A Brief Guide to Being Bad at Email

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A Brief Guide to Being Bad at Email post image

I thought about email a lot over the past few weeks. Every morning, I watched messages trickle in and pile up. My replies were sporadic. I scanned the incoming to-dos with a mounting sense of unease.

I re-visited Getting Things Done and read the newest posts on inbox zeroing. I considered the implications of being bad at email. I read random books that have nothing to do with email since I had some spare time.

I wondered about email’s nature. Like how the usefulness of replying to any one email is inversely proportional to the amount of time it’s been in your inbox.

If an email could sit in your inbox for 4 months, and still be worth replying to, it must be special.  It’s a shame then that replying with such a delay is not considered a great compliment.

And about all those piling messages— I did nothing. Trying to get on top of my inbox felt as fruitless as watching Lakers highlights on Youtube.

So I watched Lakers highlights on Youtube.

Screen Shot 2014-11-25 at 5.09.25 PM

watchin’ Kobe doin’ work instead of doin’ work

Peak email.

It happens to most of us. Once or twice a year there is so much to do, so much people are asking of us, that the only thing to do is to re-consider your process.

And for all the GTDing, canning replies, inbox zeroing, time batching, and you name it I’ve tried on my end, I missed something totally obvious. What about sharing with people how to communicate with you effectively?

It was my friend Jodi who planted the idea in my brain. She updated her contact page to let people know what types of emails she’d like to receive, and her inbox improved.

I was tardy on a similar approach before— for years I was baffled by the uneven quality of many TMBA applications. It was very late in the game until I realized it might make sense to explain what I was looking for.

(Which makes me think briefly about my entrepreneurial mistakes: it’s common for me to suspect I’ll learn from them, but it might be a better bet to plan on repeating them and plan accordingly).

Putting energy into your contact form is a great idea even if you don’t have a ton of email volume (this isn’t strictly a volume issue, it’s also a quality issue)– perhaps you could do more to encourage people to reach out to you? Or guide their inquiry so there is less friction in getting to the sale?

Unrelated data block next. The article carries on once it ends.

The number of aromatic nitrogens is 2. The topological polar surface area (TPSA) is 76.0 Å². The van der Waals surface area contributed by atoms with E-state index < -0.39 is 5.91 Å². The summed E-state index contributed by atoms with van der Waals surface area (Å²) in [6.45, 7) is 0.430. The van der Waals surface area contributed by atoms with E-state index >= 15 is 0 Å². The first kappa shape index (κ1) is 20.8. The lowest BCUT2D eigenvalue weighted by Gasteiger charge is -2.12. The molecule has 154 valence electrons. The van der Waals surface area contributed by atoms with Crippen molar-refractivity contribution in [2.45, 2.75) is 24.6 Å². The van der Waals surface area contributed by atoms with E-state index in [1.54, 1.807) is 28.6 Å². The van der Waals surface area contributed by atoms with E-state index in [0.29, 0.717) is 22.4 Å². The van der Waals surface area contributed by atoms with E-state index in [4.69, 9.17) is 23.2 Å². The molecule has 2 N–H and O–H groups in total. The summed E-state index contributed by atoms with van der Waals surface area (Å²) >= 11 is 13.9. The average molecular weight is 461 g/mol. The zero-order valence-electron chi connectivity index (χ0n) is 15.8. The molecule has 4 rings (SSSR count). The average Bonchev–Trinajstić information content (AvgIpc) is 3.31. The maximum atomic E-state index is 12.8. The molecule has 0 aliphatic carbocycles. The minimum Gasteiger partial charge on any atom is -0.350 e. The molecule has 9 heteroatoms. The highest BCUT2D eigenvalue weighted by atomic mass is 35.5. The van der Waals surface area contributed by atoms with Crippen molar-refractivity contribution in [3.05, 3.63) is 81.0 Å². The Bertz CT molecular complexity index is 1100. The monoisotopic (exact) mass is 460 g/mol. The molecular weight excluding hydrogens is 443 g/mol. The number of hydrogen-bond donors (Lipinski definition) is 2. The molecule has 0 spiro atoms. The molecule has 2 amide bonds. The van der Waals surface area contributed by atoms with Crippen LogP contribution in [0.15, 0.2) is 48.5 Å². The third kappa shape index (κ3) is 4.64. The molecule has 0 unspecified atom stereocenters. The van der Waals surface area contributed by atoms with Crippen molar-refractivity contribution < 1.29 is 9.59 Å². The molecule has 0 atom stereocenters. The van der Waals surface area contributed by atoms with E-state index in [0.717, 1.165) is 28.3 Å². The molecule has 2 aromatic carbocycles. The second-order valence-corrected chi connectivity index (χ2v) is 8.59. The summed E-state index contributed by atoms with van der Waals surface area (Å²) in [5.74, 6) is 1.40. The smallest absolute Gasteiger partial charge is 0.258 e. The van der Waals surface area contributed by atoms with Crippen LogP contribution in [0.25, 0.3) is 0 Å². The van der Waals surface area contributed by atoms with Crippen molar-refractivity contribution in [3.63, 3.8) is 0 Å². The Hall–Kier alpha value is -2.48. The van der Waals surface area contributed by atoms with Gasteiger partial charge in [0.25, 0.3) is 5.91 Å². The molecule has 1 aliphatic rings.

So with a little inspiration from Jodi I’m going to create a TMBA contact page. I figure just like any process I can toss it up and evolve it as I see the results. If you have one that’s working I’d love to see it. I’ve posted my first draft below (would love your feedback), and once I double check everything with the team I’ll post it to TMBA as a permanent page.

Email_Final

Want to get in touch?

Awesome. There’s a lot going on below the blog. We just ask that you read the guidelines before you reach out to us.

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  • If you are a DC member and have a question, drop a line to Admin at DynamiteCircle dot com.
  • If you have questions about DC that aren’t answered here, we’re happy to help. Email Admin at Dynamite Circle dot com.

Do you want to be on the TMBA podcast?

  • The best way is to inspire us with a Voicemail question.
  • The next best way is to leave us a review on iTunes (we read them on the show).
  • Unfortunately, we are not currently seeking interviewees.

Do you have a business, travel, or lifestyle question for us?

  • Step 1: Comment on a TMBA post. The best place to ask is in the comments of a relevant post, even if the post is many years old. I read them all and reply to most. I love reading them! It’s great to have TMBA readers contribute their ideas and resources to posts for all readers to benefit from.
  • Step 2: Email. If you prefer to email me your question, please only do so if you don’t mind me answering the question in either a TMBA post or a podcast episode. I will only use your first name unless you specify otherwise (I’m happy to mention your URL if you specify). I love answering business questions and often use them for inspiration for posts and shows, but I honestly can’t get to most of them.

Other inquires?

I love hearing from readers about the following topics:

  • Any and all content suggestions: cool books, podcasts, and blogs. Stuff about philosophy or the general direction of location independent entrepreneurship.
  • “Just saying hi” emails are great. I love it when readers share where they are traveling, what their entrepreneurmobile looks like, encouraging notes, or their photos listening to our podcast.
  • Pointing out typos, errors, or ideas on how we can improve TMBA.
  • Anything regarding the NBA.

If you want to pitch us stuff, keep in mind the following:

  • We are fascinated by lifestyle business strategies, trends, and stories. We aren’t looking for “hits,” traffic, affiliate partners, or cash. I say this because many business people naturally frame things like this, it’s just not what motivates us to do TMBA content.
  • Currently we are not looking for advertisers / guest posts / interviews / meeting up (we built a whole product for meeting location independent entrepreneurs) / requests for contributions (just quote us, we’ve got a huge archive!), nor do we currently offer coaching or mentoring.
  • Of course it’s possible you could make us an offer we can’t refuse.
  • If you are interested in job opportunities subscribe to our mailing list.

If you’ve read all that and want to say hi, you can reach me at Dan at Tropical MBA dot com.

If you have any feedback for me, or thoughts on email processing, I’d love to hear them!

Cheers,

 

Dan

Published on 11.25.14

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